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IMF: Opposite trends continue to characterize the Tunisian economy in early 2018

  • Economic growth is picking up, but risks to macroeconomic stability have also risen.
  • Strong policy and reform implementation will lower risks to the budget and decelerate inflation.
  • Discussions on the near-term economic reform priorities will continue in Washington during the IMF’s Spring Meetings from April 20–22.

An International Monetary Fund (IMF) staff team, led by Bjoern Rother, visited Tunisia from April 4–11 to discuss the country’s recent economic developments and the authorities’ policy plans under Tunisia’s economic reform program supported by a four-year IMF Extended Fund Facility (EFF) arrangement (see Press Release 16/238) :

“Opposite trends continue to characterize the Tunisian economy in early 2018. Economic growth is picking up, led by a good agriculture season, increases in investment and an early recovery in exports. On the other hand, risks to macroeconomic stability have risen: inflation has risen rapidly to 7.6 percent in March, international reserves remain below 90 days of import cover, and public and external debt have reached 71 and 80 percent of GDP, respectively.

“Addressing economic imbalances is critical to keep the recovery on-track and strengthen the foundations for fair and equitable economic growth in the future. Containing debt today will help prevent increasing taxes tomorrow. To ensure that the budget deficit will decline in line with the objective of the 2018 Budget Law, it is necessary to reduce unfair energy subsidies through increases in domestic energy prices that follow international oil prices. The public-sector wage bill is very large and any further wage increase would be very difficult to sustain, unless growth surprises on the upside. Similarly, raising the retirement age and additional parametric reforms on pensions are crucial to contain the deficits in the social security system.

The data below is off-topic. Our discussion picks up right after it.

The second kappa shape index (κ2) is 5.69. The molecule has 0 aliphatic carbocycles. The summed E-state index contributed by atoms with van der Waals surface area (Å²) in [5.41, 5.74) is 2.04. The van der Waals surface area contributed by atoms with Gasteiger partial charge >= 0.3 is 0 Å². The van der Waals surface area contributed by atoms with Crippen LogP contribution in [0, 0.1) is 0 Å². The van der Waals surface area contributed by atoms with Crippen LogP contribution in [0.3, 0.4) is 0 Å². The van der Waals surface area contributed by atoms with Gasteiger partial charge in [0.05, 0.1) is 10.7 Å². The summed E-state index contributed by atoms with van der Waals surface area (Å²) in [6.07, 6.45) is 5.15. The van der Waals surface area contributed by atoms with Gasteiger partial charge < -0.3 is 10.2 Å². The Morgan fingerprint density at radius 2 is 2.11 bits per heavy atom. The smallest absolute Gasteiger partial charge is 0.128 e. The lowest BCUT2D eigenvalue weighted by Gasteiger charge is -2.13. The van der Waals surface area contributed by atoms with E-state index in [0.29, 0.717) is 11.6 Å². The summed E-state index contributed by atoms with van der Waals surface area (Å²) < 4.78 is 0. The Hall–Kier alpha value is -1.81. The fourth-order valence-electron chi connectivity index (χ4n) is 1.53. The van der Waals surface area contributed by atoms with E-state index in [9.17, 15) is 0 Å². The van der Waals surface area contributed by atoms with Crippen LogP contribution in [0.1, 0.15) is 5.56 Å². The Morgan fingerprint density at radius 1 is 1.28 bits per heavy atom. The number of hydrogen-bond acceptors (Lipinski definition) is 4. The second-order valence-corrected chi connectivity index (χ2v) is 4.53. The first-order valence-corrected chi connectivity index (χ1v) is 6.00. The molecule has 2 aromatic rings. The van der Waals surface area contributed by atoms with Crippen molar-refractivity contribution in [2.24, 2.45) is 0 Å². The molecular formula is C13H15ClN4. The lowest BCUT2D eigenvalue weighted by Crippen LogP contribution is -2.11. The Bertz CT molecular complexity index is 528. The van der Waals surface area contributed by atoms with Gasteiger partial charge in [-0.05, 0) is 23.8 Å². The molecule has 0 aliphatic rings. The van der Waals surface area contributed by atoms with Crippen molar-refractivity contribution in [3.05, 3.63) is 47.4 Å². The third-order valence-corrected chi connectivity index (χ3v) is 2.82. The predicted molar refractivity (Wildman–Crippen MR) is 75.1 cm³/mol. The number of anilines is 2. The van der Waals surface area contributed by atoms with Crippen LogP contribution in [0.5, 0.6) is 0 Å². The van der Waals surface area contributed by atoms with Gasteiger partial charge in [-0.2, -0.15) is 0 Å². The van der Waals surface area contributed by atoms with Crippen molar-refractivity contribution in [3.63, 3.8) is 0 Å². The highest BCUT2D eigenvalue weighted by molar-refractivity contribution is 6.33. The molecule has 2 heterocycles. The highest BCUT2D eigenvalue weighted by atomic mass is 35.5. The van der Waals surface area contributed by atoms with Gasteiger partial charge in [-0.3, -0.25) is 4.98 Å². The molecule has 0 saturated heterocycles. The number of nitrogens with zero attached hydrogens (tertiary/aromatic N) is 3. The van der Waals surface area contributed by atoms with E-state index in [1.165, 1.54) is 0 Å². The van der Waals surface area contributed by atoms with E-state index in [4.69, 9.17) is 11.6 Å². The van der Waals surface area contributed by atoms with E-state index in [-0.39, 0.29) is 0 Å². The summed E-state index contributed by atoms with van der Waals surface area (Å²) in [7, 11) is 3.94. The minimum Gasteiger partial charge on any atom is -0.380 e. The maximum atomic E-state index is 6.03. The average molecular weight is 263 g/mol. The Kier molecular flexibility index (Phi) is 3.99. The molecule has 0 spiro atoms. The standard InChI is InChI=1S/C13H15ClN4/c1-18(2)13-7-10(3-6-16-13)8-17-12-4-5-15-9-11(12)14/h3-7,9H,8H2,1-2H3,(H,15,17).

“The IMF team also agrees with the central bank that anchoring inflation expectations through additional increases in the policy interest rate will be crucial if inflation does not come down quickly. Lowering inflation will protect the poor, maintain the purchasing power of the Tunisian people, and stabilize the macroeconomic outlook.

“Regarding Tunisia’s external situation, a more flexible exchange rate will help rebuild international reserves and continue to encourage exports. The dinar’s remaining overvaluation can be corrected without an abrupt adjustment.

“The Tunisian authorities and the IMF team agreed to continue discussions on the near-term economic reform priorities under the EFF in Washington during the Spring Meetings from April 20–22.

“The IMF team met with the Head of Government Chahed, Minister of Finance Chalghoum, Minister of Investment Laâdhari, Minister of Major Reforms Rajhi, and Central Bank Governor El Abassi. It also had discussions with representatives of Union Générale Tunisienne du Travail (UGTT), Union Tunisienne de l’Industrie, du Commerce et de l’Artisanat (UTICA), and civil society. The mission would like to thank the authorities and all those with whom they met for their warm welcome and constructive discussions.”

TunisianMonitorOnline (IMF)

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